Bumblebee laden with pollen at Persimmon Ridge
When you hear the warnings that if we lose our honeybees, we lose every third bite of our food, it's not quite true. Honeybees ARE most efficient pollinators, what with their back-leg pollen baskets and fuzzy bodies that create an electrostatic charge so that pollen adheres to their bodies. But many other pollinators help get the job done. These include many species of wild bees, butterflies, moths, beetles, wasps, flies, ants and even birds, bats, lizards, and small mammals! (Yes, even those evil possums so prevalent here in Williamsport.) Just go outside and look at the bugs in your flower or vegetable garden. You many not see a single honeybee, but unless you're a pesticide fiend, you will see many other varieties of insects flitting about from blossom to blossom. In fact, honeybees are not even native to North America! They were brought over from the Old World with the early settlers. The Indians used to call them "white man's flies" because they announced his advancement across the continent.
But before you get too comfortable with knowing we have all these back-up pollinators, I have to tell you the bad news: the loss of honeybees is the canary dying in the coal mine. The same conditions that are killing off the honeybees are also causing a drastic decline in these other pollinators. And here is where I have to make a point for Boo, Lauren, and all my Williamsport women friends--if we lose the Mexican Long Tongued Bat that pollinates the agave plant, well there goes Margarita Wednesdays!!! (Now I've got your attention!)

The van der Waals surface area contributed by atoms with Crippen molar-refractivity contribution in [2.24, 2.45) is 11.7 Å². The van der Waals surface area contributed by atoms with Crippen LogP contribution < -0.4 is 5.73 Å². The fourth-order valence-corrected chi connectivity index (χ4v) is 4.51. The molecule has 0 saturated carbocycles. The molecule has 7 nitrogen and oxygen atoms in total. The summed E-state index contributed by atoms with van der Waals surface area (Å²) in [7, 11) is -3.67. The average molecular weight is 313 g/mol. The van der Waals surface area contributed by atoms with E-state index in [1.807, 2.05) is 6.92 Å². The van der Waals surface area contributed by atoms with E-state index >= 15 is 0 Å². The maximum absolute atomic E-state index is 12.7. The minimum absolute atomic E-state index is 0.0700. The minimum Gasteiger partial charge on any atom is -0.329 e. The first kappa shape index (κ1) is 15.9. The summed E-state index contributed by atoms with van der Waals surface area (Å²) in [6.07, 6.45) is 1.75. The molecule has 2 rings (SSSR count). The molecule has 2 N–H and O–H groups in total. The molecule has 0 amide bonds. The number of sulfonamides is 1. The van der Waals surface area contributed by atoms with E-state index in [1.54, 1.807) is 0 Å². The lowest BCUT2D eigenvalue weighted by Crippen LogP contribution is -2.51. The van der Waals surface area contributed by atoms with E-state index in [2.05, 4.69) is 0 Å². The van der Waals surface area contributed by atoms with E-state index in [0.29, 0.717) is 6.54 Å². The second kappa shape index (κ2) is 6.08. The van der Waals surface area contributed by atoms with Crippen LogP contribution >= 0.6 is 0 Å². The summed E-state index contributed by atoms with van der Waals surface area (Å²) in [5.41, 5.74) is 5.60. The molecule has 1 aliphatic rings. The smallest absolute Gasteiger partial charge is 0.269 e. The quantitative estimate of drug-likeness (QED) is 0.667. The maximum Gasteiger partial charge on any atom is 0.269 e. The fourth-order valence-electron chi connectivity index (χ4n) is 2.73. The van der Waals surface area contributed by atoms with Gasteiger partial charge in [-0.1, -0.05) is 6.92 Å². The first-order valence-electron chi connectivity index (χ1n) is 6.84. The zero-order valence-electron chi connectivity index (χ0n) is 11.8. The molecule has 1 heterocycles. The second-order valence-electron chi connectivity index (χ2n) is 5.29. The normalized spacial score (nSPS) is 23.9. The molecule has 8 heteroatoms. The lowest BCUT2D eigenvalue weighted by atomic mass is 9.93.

Together all these pollinators are required by 75 to 95% of all our flowering plants. As they drink in the nectar and collect pollen for protein, they inadvertently transfer pollen grains from the anther of the flower (male part) to the stamina of the flower (female part). And without the union of these "parts," well no reproduction and no fruit and no new plants!
So, what's wreaking this havoc? Loss of habitat, monocultures of agriculture, and chemical pesticides and herbicides. Paid-for scientists will say they don't know what is causing Colony Collapse Disorder. They'll say that it's a combination of things--stressing an exotic virus or compromised bee immune systems. Well let me tell you that if I sprayed you with pesticides and herbicides and then fed you a diet of corn syrup, your immune system would be so weakened and you would be so compromised that you would succumb to any exotic virus as well!
As I advocated in my last post, I believe that our urban gardens can act as "zoos" for these vital pollinators until the time when the USDA and agribusiness companies quit beating around the bush and cop to the truth! So let's all make room for the pollinators in our own chemical-free gardens, and make a safe place for them--because we depend on them as much as they depend on us!